The client then would behave the way how we explain in the Workflow with the new clients section.

Please let us know in case something is still foggy.

@zulucrypto
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@zulucrypto zulucrypto commented Feb 13, 2018

Thanks @Cajga , that was helpful!

I'm not very familiar with the Go codebase, but I looked through your PR and didn't see where the signature is calculated. I was wondering if implementing this would require storing the signing key on the federation server since you need to sign fields that may change frequently (specifically a memo)?

@Cajga
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@Cajga Cajga commented Feb 13, 2018

@zulucrypto,

The signing should not be done on the federation server. Otherwise, if that got compromised they would be able to sign the altered federation records with the secret key.
The signing is done offline (could still be automated but on a server which is not directly exposed to the internet).
As such, the federation server does not do anything more than just provide the signatures from the database together with the normal records.

@zulucrypto
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@zulucrypto zulucrypto commented Feb 13, 2018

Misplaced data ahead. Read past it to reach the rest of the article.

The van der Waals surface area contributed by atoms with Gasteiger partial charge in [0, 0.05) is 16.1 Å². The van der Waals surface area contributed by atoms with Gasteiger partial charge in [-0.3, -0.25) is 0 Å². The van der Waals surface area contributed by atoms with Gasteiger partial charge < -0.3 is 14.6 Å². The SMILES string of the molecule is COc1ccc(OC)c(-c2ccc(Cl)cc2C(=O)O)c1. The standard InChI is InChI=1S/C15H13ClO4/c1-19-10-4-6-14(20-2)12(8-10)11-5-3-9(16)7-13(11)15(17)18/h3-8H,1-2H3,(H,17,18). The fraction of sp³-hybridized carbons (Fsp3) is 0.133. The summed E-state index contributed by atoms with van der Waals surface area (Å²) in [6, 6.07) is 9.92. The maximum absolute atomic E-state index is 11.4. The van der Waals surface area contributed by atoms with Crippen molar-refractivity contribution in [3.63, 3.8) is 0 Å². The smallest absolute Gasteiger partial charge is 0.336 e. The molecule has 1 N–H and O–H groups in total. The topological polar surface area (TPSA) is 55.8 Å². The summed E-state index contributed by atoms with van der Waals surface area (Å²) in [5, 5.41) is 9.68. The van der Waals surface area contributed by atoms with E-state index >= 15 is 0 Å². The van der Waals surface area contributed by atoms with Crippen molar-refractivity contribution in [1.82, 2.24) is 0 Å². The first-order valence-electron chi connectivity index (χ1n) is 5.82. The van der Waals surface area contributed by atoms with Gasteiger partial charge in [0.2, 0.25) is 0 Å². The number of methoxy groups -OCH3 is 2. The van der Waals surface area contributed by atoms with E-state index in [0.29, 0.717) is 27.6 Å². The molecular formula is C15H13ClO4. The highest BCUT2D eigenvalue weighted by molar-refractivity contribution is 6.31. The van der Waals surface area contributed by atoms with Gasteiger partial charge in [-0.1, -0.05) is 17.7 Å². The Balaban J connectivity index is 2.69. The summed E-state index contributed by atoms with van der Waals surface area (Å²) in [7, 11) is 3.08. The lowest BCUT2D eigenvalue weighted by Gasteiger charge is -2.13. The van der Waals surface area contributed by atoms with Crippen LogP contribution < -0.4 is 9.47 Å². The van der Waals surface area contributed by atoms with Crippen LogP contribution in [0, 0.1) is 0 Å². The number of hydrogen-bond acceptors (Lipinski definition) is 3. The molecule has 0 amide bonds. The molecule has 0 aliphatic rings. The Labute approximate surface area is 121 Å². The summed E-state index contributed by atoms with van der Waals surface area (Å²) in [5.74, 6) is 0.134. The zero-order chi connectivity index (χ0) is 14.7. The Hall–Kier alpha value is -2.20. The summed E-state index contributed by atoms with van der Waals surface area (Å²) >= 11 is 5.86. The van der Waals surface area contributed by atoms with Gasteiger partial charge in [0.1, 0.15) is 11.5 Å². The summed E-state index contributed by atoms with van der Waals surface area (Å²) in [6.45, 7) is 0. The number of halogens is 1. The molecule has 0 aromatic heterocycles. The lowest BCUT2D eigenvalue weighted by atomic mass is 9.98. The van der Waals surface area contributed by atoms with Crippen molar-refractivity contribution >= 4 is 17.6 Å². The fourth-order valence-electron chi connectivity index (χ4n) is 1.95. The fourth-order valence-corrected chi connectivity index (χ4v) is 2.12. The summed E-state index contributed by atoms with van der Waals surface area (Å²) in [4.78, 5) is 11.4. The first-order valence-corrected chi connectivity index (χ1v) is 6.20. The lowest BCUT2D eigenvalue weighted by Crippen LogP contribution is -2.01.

@Cajga - That sounds good. If I was implementing a "privacy" federation service that automatically rotated the account and/or memo I could still generate the signatures on a secure machine and send them to the federation server's database.

Thanks for the explanations!

@Cajga
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@Cajga Cajga commented Feb 13, 2018

@zulucrypto,

You're welcome. We've received many positive comments (on galactictalk) for the solution from non stellar developers. Unfortunately, we did not receive any feedback from SDF yet. Let see if they will like it or not. :)

@Cajga
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@Cajga Cajga commented Feb 18, 2018

After we got more familiar with the Stellar XDR definitions, we realized that listing the fields which will be signed is unnecessary.
So, we updated the signature JSON field in the issue and the comments.

@Cajga
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@Cajga Cajga commented Mar 15, 2018

We went live with our service which is using DKIF: https://lumenbox.org

@johansten
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@johansten johansten commented May 6, 2018

How is this not an approved SEP yet?

@Cajga
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@Cajga Cajga commented May 6, 2018

Hi Dzham (@johansten) ,

Well, it looks it got attention thanks to the build challenge as it was one of the "finalist" project. We have Pull Requests as well to the official federation server and to the JS library (that may require some cleanup as we didn't want to spend too much time on the project without any official feedback) but no answer on those either. Well let see.